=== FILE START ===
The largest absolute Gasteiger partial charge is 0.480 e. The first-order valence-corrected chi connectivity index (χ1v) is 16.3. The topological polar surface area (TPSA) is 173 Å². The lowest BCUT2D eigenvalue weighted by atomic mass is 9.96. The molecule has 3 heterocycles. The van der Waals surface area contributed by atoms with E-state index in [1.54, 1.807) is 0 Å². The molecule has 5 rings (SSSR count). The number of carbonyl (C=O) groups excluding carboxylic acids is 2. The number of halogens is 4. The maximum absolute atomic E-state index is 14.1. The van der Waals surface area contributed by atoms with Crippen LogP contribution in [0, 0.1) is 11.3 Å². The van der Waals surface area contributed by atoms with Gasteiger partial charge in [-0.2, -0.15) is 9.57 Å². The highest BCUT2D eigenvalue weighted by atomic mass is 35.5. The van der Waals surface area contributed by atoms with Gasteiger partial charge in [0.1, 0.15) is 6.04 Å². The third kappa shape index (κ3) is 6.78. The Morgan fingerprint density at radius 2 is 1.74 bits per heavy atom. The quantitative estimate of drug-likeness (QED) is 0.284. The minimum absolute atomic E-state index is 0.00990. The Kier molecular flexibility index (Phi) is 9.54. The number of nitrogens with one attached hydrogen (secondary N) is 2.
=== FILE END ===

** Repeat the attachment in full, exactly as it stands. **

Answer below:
The largest absolute Gasteiger partial charge is 0.480 e. The first-order valence-corrected chi connectivity index (χ1v) is 16.3. The topological polar surface area (TPSA) is 173 Å². The lowest BCUT2D eigenvalue weighted by atomic mass is 9.96. The molecule has 3 heterocycles. The van der Waals surface area contributed by atoms with E-state index in [1.54, 1.807) is 0 Å². The molecule has 5 rings (SSSR count). The number of carbonyl (C=O) groups excluding carboxylic acids is 2. The number of halogens is 4. The maximum absolute atomic E-state index is 14.1. The van der Waals surface area contributed by atoms with Crippen LogP contribution in [0, 0.1) is 11.3 Å². The van der Waals surface area contributed by atoms with Gasteiger partial charge in [-0.2, -0.15) is 9.57 Å². The highest BCUT2D eigenvalue weighted by atomic mass is 35.5. The van der Waals surface area contributed by atoms with Gasteiger partial charge in [0.1, 0.15) is 6.04 Å². The third kappa shape index (κ3) is 6.78. The Morgan fingerprint density at radius 2 is 1.74 bits per heavy atom. The quantitative estimate of drug-likeness (QED) is 0.284. The minimum absolute atomic E-state index is 0.00990. The Kier molecular flexibility index (Phi) is 9.54. The number of nitrogens with one attached hydrogen (secondary N) is 2.